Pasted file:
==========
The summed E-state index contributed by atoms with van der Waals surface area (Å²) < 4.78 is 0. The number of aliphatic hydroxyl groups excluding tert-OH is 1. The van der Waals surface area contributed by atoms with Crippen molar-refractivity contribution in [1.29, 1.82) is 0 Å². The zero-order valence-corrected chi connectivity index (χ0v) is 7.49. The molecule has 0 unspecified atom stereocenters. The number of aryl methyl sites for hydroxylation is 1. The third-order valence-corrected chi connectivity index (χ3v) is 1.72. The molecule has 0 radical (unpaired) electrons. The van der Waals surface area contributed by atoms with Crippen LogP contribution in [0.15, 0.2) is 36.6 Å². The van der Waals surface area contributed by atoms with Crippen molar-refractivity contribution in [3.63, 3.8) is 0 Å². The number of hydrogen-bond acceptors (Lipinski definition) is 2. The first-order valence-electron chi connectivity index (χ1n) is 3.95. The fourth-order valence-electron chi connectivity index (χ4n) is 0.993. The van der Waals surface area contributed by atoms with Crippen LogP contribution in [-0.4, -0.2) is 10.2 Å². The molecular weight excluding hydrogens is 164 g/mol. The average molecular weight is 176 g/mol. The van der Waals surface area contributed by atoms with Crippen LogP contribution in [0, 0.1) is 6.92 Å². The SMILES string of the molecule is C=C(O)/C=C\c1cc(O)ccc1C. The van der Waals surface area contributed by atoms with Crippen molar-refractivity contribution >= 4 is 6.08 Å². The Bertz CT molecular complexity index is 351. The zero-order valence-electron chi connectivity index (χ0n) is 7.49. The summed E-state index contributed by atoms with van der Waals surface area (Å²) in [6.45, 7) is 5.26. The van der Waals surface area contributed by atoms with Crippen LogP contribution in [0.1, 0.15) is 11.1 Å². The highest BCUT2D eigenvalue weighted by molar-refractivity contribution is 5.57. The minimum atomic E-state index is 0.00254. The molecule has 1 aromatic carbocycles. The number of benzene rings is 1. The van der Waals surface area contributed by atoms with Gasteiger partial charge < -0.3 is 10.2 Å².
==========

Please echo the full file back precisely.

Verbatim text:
The summed E-state index contributed by atoms with van der Waals surface area (Å²) < 4.78 is 0. The number of aliphatic hydroxyl groups excluding tert-OH is 1. The van der Waals surface area contributed by atoms with Crippen molar-refractivity contribution in [1.29, 1.82) is 0 Å². The zero-order valence-corrected chi connectivity index (χ0v) is 7.49. The molecule has 0 unspecified atom stereocenters. The number of aryl methyl sites for hydroxylation is 1. The third-order valence-corrected chi connectivity index (χ3v) is 1.72. The molecule has 0 radical (unpaired) electrons. The van der Waals surface area contributed by atoms with Crippen LogP contribution in [0.15, 0.2) is 36.6 Å². The van der Waals surface area contributed by atoms with Crippen molar-refractivity contribution in [3.63, 3.8) is 0 Å². The number of hydrogen-bond acceptors (Lipinski definition) is 2. The first-order valence-electron chi connectivity index (χ1n) is 3.95. The fourth-order valence-electron chi connectivity index (χ4n) is 0.993. The van der Waals surface area contributed by atoms with Crippen LogP contribution in [-0.4, -0.2) is 10.2 Å². The molecular weight excluding hydrogens is 164 g/mol. The average molecular weight is 176 g/mol. The van der Waals surface area contributed by atoms with Crippen LogP contribution in [0, 0.1) is 6.92 Å². The SMILES string of the molecule is C=C(O)/C=C\c1cc(O)ccc1C. The van der Waals surface area contributed by atoms with Crippen molar-refractivity contribution >= 4 is 6.08 Å². The Bertz CT molecular complexity index is 351. The zero-order valence-electron chi connectivity index (χ0n) is 7.49. The summed E-state index contributed by atoms with van der Waals surface area (Å²) in [6.45, 7) is 5.26. The van der Waals surface area contributed by atoms with Crippen LogP contribution in [0.1, 0.15) is 11.1 Å². The highest BCUT2D eigenvalue weighted by molar-refractivity contribution is 5.57. The minimum atomic E-state index is 0.00254. The molecule has 1 aromatic carbocycles. The number of benzene rings is 1. The van der Waals surface area contributed by atoms with Gasteiger partial charge < -0.3 is 10.2 Å².